Two major medical societies will jointly pursue clinical trials designed to find broader uses for transcatheter aortic valve replacement. And market leader Edwards Lifesciences ($EW), maker of the Sapien TAVR heart valve, will help fund their efforts, according to Forbes, which elaborates on the news first reported by The Gray Sheet.
The American College of Cardiology's and the Society of Thoracic Surgeons' entrance into clinical trials is noteworthy. According to Forbes, they've obtained an FDA investigational device exemption for one trial and are pursuing IDE status for two or more clinical efforts down the line.
"This is the first time the societies have ever filed for an investigational device exemption," former ACC president Ralph Brindis is quoted as saying. "The goal of the effort is to gain reimbursement for an expanded set of procedures with Sapien to make the device accessible to more patients."
According to Forbes, STS president Michael Mack told The Gray Sheet (a subscription-only publication) that the first trial will look at alternatives to transfemoral approaches in 1,000 patients who couldn't otherwise have aortic valve surgery. There was a coordinated effort to develop a trial protocol, worked out between the CACC, STS, CMS, Edwards and the FDA. Expanded uses require an FDA label, he noted, and the only way to do that is to conduct a clinical trial with an IDE in hand.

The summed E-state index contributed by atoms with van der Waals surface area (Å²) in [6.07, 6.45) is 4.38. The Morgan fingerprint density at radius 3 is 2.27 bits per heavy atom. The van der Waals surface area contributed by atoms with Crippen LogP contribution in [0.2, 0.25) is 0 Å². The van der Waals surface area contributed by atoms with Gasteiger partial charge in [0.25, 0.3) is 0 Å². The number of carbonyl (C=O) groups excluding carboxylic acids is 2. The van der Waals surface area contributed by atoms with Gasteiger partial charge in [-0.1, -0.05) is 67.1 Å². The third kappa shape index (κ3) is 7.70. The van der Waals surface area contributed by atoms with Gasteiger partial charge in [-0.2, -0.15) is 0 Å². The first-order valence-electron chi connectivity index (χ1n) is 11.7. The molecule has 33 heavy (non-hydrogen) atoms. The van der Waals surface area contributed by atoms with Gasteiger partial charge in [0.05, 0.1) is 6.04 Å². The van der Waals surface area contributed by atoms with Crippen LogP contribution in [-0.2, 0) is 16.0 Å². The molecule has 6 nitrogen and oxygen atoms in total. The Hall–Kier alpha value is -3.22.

So why would expanded TAVR uses be necessary? Well, the procedure has become very much in demand, and physicians already began pursuing off-label uses once they learned the initial TAVR procedure, Brindis told Forbes. The magazine notes that the entrance of both the STS and ACC into TAVR clinical trials greatly expands the TVT registry that they run, which tracks TAVR use in the United States to help physicians comply with Medicare's National Coverage Decision for TAVR.
TAVR is indeed a hot space. St. Jude Medical ($STJ) won a CE mark for its Portico transcatheter heart valve late last fall, and Edwards' Sapien competes with Medtronic's ($MDT) CoreValve in Europe. And smaller companies such as Micro Interventional Devices are working hard to develop surgical tools designed to enable TAVR procedures.
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